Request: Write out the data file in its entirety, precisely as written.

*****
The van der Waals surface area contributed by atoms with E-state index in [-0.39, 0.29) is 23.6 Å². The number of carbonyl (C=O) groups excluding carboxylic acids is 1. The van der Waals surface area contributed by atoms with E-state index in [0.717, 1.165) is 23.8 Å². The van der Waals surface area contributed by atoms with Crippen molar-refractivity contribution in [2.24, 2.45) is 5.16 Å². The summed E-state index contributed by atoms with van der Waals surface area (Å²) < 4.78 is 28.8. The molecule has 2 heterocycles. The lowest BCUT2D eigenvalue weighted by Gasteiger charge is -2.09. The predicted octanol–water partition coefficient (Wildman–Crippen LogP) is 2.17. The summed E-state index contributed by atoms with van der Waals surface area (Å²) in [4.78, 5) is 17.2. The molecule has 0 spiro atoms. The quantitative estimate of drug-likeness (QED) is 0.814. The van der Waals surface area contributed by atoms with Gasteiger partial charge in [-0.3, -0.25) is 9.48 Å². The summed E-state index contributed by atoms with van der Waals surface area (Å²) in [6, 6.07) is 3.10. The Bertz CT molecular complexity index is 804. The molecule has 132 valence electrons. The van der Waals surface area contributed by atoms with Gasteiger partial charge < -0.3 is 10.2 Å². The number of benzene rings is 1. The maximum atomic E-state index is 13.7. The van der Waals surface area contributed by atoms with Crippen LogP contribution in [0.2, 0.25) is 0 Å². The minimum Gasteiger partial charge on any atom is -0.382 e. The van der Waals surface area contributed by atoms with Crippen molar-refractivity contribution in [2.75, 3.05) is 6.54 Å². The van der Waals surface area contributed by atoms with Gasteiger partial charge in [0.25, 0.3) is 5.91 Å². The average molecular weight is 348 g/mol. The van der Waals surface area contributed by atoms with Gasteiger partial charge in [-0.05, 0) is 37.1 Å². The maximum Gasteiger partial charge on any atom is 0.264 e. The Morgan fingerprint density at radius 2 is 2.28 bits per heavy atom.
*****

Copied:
The van der Waals surface area contributed by atoms with E-state index in [-0.39, 0.29) is 23.6 Å². The number of carbonyl (C=O) groups excluding carboxylic acids is 1. The van der Waals surface area contributed by atoms with E-state index in [0.717, 1.165) is 23.8 Å². The van der Waals surface area contributed by atoms with Crippen molar-refractivity contribution in [2.24, 2.45) is 5.16 Å². The summed E-state index contributed by atoms with van der Waals surface area (Å²) < 4.78 is 28.8. The molecule has 2 heterocycles. The lowest BCUT2D eigenvalue weighted by Gasteiger charge is -2.09. The predicted octanol–water partition coefficient (Wildman–Crippen LogP) is 2.17. The summed E-state index contributed by atoms with van der Waals surface area (Å²) in [4.78, 5) is 17.2. The molecule has 0 spiro atoms. The quantitative estimate of drug-likeness (QED) is 0.814. The van der Waals surface area contributed by atoms with Gasteiger partial charge in [-0.3, -0.25) is 9.48 Å². The summed E-state index contributed by atoms with van der Waals surface area (Å²) in [6, 6.07) is 3.10. The Bertz CT molecular complexity index is 804. The molecule has 132 valence electrons. The van der Waals surface area contributed by atoms with Gasteiger partial charge < -0.3 is 10.2 Å². The number of benzene rings is 1. The maximum atomic E-state index is 13.7. The van der Waals surface area contributed by atoms with Crippen LogP contribution in [0.2, 0.25) is 0 Å². The minimum Gasteiger partial charge on any atom is -0.382 e. The van der Waals surface area contributed by atoms with Crippen molar-refractivity contribution in [2.75, 3.05) is 6.54 Å². The van der Waals surface area contributed by atoms with Gasteiger partial charge in [0.25, 0.3) is 5.91 Å². The average molecular weight is 348 g/mol. The van der Waals surface area contributed by atoms with Gasteiger partial charge in [-0.05, 0) is 37.1 Å². The maximum Gasteiger partial charge on any atom is 0.264 e. The Morgan fingerprint density at radius 2 is 2.28 bits per heavy atom.